The greater the threat, the greater is the risk of inaction — and the more compelling the case for taking anticipatory action to defend ourselves, even if uncertainty remains as to the time and place of the enemy’s attack. To forestall or prevent such hostile acts by our adversaries, the United States will, if necessary, act preemptively.” (cited in Ryan, 2009)
Ryan relates that the rule of anticipatory self-defense was described in letters exchanged between Britain’s Lord Ashurton and U.S. secretary of state Daniel Webster in 1837 in an indicated involving the private U.S. ship Caroline that was destroyed by British forces when it was found to be providing aid to Canadian rebels who were fighting against the Crown. The diplomatic correspondence set to the British Ambassador and which protested the attack it was written by Webster that the “…anticipatory self-defense may be invoked only where the threat is imminent, proximate, and the use of force is necessary and proportional.” (Ryan, 2009)
The anticipatory right self-defense was further upheld in the Tokyo Military Tribunal in ruling that a declaration of war by the Netherlands against Japan in December 1941 in response to Japan’s stated intent to seize Dutch territories was a lawful recourse to anticipatory self-defense despite the absence of an armed attack on Dutch territory.” (Ryan, 2009) There have been very few examples of lawful recourse to anticipatory self-defense however, since the U.N. Charter was adopted in 1946. In 1981 Israel claimed that an airstrike it committed on a nuclear reactors in Iraq was “an act of anticipatory self-defense in response to a nuclear threat…” And the attack was “strongly condemned.” (Ryan, 2009)
Ryan (2009) relate that the International Court of Justice in the Nicaragua case “declined to consider the legality of preemptive self-defense, noting that “the lawfulness of a response to an imminent threat of armed force has not been raised.” However, according to Ryan (2009) the U.N. legal opinion began its shift in 2004 “…when a report issued by a high-level panel on the legality of the preventive use of force noted that anticipatory self-defense would be lawful under Article 51 and Chapter VII of the Charter so long as the threat was imminent and the force was proportional.” (Ryan, 2005)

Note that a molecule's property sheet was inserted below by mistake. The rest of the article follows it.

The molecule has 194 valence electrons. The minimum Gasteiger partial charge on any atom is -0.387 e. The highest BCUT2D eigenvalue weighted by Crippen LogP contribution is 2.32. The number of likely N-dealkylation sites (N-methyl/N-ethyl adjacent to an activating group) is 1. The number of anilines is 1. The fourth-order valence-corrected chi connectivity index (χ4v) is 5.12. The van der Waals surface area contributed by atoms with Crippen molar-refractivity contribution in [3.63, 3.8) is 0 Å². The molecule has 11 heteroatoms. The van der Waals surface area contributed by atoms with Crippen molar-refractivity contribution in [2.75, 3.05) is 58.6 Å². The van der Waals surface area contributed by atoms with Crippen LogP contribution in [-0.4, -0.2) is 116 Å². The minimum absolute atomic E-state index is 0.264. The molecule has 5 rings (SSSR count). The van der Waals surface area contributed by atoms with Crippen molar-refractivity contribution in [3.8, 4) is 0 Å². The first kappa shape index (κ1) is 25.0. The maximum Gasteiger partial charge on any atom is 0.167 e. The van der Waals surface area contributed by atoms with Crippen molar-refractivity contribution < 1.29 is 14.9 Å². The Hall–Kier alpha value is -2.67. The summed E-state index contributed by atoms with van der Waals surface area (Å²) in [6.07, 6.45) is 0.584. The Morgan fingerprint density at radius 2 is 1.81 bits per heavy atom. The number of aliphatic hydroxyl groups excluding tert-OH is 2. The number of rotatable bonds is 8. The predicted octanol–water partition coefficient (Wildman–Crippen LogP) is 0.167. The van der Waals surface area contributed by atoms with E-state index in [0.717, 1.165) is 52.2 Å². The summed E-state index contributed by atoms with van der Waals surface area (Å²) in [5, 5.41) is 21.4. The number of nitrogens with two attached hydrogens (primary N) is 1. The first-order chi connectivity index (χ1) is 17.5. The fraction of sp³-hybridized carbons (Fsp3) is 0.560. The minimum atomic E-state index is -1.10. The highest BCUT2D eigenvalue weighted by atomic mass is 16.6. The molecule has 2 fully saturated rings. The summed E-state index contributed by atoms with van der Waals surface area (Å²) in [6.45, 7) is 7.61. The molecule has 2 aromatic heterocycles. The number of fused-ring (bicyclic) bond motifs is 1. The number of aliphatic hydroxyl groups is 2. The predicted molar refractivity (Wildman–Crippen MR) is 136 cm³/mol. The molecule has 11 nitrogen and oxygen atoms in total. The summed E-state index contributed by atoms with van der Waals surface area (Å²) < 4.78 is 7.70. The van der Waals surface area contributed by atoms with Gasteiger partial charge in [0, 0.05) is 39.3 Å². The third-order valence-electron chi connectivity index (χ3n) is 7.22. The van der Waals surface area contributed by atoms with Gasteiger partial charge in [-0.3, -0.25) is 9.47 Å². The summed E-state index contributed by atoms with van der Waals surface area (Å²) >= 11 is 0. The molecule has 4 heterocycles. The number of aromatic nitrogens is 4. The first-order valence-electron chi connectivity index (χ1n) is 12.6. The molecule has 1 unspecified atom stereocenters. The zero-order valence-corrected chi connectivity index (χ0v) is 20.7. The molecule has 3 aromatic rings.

The work of Vark (2004) entitled: “Terrorism and the Use of Force: From Defensive Reaction to Pre-Emptive Action?” states that the right of self-defense “…can be traced back to ancient times and since then it has been considered as an essential and inherent element of State sovereignty.” Since all instruments restricting or prohibiting the use of force have “…explicitly or implicitly recognized such a right” the United Nations Charter “…did not create, but simply recognized the right of self-defense and subjected its exercise to certain limits.” (Vark, 2004) Vark notes that Article 51 states as follows:
“Nothing in the present Charter shall impair the inherent right of individual or collective self-defense if an armed attack occurs against a Member of the United Nations, until the Security Council has taken measures necessary to maintain international peace and security. Measures taken by Members in the exercise of this right of self-defense shall be immediately reported to the Security Council and shall not in any way affect the authority and responsibility of the Security Council under the present Charter to take at any time such action as it deems necessary in order to maintain or restore international peace and security.” (as cited in Vark, 2004)